Violence against women is a global problem
Evidence of gender based violence filled the headlines in 2012. The gang rape of a young woman in India sent shockwaves through the world as did the attempted assassination of Malala Yousafzai, the 15-year-old women’s rights activist who spoke out for girls’ education in Pakistan. In Northern Mali, a total of 211 cases of rape were reported since the occupation in early 2012 though this figure is believed to be the ‘tip of the iceberg’ given the cultural stigmatization of sexual violence in the country. In Canada, a 2012 study found that 67% of all Canadians say they personally know at least one woman who has been sexually or physically assaulted.
We are witnessing a global response
Violent acts against women have been met with global outrage in 2012. People took to the streets in India to push for political action to stop gender violence. Escalating sexual harassment in Cairo is being met with an online campaign to raise international awareness. International organizations are also stepping up: the United Nations recently put a global ban on Female Genital Mutilation. It is clear that women’s rights are no longer absent from the global agenda and for that we must thank the efforts of local grassroots movements.
Local solutions are the most effective in creating positive change
A recent study looked at national policies on violence against women from 1975 to 2005 in 70 countries to see how they have been influenced by the presence of local women’s rights movements such as those happening India and Egypt today. The study found a significant increase in government responses to violence against women in countries where feminist movements were active and vibrant.
“The autonomous mobilization of feminists in domestic and transnational contexts – not leftist parties, women in government, or national wealth – is the critical factor accounting for policy change.”
This shows that the presence of feminist organizations and the work they do to change social norms and attitudes is extremely influential with regards to policies on violence against women. In fact, from 1974 to 1994, in 36 of the countries studied, women’s movements were the first actors to identify, articulate, and push for action with regards to women’s issues. Even legislative insiders (such as women in government and left-leaning politicians) haven’t been able to fully take on social change issues without the backing of local organizations and feminist movements.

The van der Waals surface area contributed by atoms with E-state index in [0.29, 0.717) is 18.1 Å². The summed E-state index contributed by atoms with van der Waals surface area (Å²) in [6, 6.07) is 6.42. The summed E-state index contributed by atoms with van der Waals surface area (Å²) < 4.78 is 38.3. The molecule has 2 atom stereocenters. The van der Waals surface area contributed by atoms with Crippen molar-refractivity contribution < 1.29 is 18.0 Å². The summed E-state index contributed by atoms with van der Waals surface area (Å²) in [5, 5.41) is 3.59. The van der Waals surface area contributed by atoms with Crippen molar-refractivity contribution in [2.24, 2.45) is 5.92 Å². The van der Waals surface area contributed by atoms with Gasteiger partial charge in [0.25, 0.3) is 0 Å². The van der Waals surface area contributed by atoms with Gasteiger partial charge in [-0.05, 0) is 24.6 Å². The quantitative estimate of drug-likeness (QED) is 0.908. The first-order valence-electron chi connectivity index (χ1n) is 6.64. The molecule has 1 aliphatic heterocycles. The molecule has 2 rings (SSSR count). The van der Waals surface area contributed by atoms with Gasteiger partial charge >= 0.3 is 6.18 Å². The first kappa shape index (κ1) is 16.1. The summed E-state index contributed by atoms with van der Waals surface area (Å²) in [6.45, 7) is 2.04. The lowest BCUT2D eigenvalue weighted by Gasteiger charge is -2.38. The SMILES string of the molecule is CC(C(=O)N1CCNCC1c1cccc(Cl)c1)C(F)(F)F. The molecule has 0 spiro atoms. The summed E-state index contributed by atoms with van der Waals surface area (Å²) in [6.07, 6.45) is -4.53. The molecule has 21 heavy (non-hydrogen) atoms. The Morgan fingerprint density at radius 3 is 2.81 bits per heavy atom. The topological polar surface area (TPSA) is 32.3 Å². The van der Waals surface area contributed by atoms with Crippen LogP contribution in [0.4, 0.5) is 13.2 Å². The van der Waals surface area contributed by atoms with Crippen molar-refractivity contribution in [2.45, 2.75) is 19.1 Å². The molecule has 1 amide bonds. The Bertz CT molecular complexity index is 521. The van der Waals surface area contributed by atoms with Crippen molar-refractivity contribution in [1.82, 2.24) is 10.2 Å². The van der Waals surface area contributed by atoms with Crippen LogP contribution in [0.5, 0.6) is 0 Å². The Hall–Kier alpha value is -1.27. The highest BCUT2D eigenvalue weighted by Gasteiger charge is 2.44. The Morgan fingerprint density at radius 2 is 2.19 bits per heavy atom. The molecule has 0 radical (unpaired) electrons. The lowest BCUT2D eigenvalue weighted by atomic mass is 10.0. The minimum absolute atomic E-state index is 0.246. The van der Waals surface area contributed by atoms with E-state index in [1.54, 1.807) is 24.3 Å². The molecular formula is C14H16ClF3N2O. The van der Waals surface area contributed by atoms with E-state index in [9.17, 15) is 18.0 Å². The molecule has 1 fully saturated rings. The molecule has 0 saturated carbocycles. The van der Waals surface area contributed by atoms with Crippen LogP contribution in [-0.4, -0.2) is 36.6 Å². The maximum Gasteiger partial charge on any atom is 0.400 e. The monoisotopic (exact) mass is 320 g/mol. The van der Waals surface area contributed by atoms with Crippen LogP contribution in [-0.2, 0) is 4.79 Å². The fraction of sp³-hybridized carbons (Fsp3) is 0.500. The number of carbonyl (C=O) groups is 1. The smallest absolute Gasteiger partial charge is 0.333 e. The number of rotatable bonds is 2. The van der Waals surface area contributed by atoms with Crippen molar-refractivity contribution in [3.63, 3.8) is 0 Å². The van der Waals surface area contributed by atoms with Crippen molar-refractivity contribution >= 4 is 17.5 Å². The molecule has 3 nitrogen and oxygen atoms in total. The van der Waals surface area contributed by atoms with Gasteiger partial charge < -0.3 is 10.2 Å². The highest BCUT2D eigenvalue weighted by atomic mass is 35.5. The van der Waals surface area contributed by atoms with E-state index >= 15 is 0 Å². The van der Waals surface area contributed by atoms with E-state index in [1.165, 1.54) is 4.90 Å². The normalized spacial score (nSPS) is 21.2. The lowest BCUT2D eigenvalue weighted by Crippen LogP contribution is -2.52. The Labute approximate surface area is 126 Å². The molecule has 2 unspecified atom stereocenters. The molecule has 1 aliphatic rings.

Why are local organizations the most successful at producing change? Because the unique tools that they use – protests, public disruptions, networking, advocacy and challenging male domination without excluding male voices – prove to be the most effective. The actions of legislative insiders also matter, but even women in government won’t have much influence if they are not supported by a social atmosphere conducive to change.
The MATCH Fund has believed in the power of feminist movements from the beginning and continues to support them today
At The MATCH International Women’s Fund, our goal is to create a global community that fosters women’s growth, empowerment, and innovation. For more than 35 years, we’ve recognized that grassroots movements are the most effective in creating change and that’s why we’ve chosen to work with local women in over 500 women’s organizations in more than 70 countries since our inception.
The women’s rights march in Central America in the 1980s, seed funding to the African Women’s Development Fund which is now a Pan African force for women and supporting Afro-Peruvian women to engage in the political process in Peru are but a few examples of the kind of work The MATCH Fund has been involved in over the years to support the grassroots movements of women. We continue to believe that marrying the efforts of local women`s organizations with Canadian voices and resources will bring us closer to the “tipping point” for a more equal and just world for all.
To read Mala Gtun and S. Laurel Weldon’s article “The Civic Origins of Progressive Policy Change: Combating Violence against Women in Global Perspective, 1975–2005” click here.